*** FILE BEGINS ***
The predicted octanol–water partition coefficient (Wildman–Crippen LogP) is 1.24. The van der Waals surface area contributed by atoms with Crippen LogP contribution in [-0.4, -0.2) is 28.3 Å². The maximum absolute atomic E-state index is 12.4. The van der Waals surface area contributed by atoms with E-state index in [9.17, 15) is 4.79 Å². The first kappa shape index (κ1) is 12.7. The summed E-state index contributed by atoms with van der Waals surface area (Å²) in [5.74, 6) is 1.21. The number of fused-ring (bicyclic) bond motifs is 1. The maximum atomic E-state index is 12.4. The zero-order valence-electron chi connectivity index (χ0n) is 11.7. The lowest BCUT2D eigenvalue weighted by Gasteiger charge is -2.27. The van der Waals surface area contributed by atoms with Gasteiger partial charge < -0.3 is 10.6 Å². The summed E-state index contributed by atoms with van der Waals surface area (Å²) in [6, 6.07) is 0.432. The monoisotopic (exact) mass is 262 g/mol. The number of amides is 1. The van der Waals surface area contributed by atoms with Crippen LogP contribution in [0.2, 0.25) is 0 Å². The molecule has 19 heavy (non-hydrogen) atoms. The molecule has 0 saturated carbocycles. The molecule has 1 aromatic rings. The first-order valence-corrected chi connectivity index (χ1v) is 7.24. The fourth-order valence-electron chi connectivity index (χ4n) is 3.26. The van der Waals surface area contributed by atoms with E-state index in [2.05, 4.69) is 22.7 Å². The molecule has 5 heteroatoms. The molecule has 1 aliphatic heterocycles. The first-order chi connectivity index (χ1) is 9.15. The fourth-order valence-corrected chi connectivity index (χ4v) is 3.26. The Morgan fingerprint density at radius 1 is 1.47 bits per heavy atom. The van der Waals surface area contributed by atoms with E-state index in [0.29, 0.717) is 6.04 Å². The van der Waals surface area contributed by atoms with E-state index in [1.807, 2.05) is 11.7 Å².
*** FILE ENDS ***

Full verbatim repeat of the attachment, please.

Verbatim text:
The predicted octanol–water partition coefficient (Wildman–Crippen LogP) is 1.24. The van der Waals surface area contributed by atoms with Crippen LogP contribution in [-0.4, -0.2) is 28.3 Å². The maximum absolute atomic E-state index is 12.4. The van der Waals surface area contributed by atoms with E-state index in [9.17, 15) is 4.79 Å². The first kappa shape index (κ1) is 12.7. The summed E-state index contributed by atoms with van der Waals surface area (Å²) in [5.74, 6) is 1.21. The number of fused-ring (bicyclic) bond motifs is 1. The maximum atomic E-state index is 12.4. The zero-order valence-electron chi connectivity index (χ0n) is 11.7. The lowest BCUT2D eigenvalue weighted by Gasteiger charge is -2.27. The van der Waals surface area contributed by atoms with Gasteiger partial charge < -0.3 is 10.6 Å². The summed E-state index contributed by atoms with van der Waals surface area (Å²) in [6, 6.07) is 0.432. The monoisotopic (exact) mass is 262 g/mol. The number of amides is 1. The van der Waals surface area contributed by atoms with Crippen LogP contribution in [0.2, 0.25) is 0 Å². The molecule has 19 heavy (non-hydrogen) atoms. The molecule has 0 saturated carbocycles. The molecule has 1 aromatic rings. The first-order valence-corrected chi connectivity index (χ1v) is 7.24. The fourth-order valence-electron chi connectivity index (χ4n) is 3.26. The van der Waals surface area contributed by atoms with E-state index in [2.05, 4.69) is 22.7 Å². The molecule has 5 heteroatoms. The molecule has 1 aliphatic heterocycles. The first-order chi connectivity index (χ1) is 9.15. The fourth-order valence-corrected chi connectivity index (χ4v) is 3.26. The Morgan fingerprint density at radius 1 is 1.47 bits per heavy atom. The van der Waals surface area contributed by atoms with E-state index in [0.29, 0.717) is 6.04 Å². The van der Waals surface area contributed by atoms with E-state index in [1.807, 2.05) is 11.7 Å².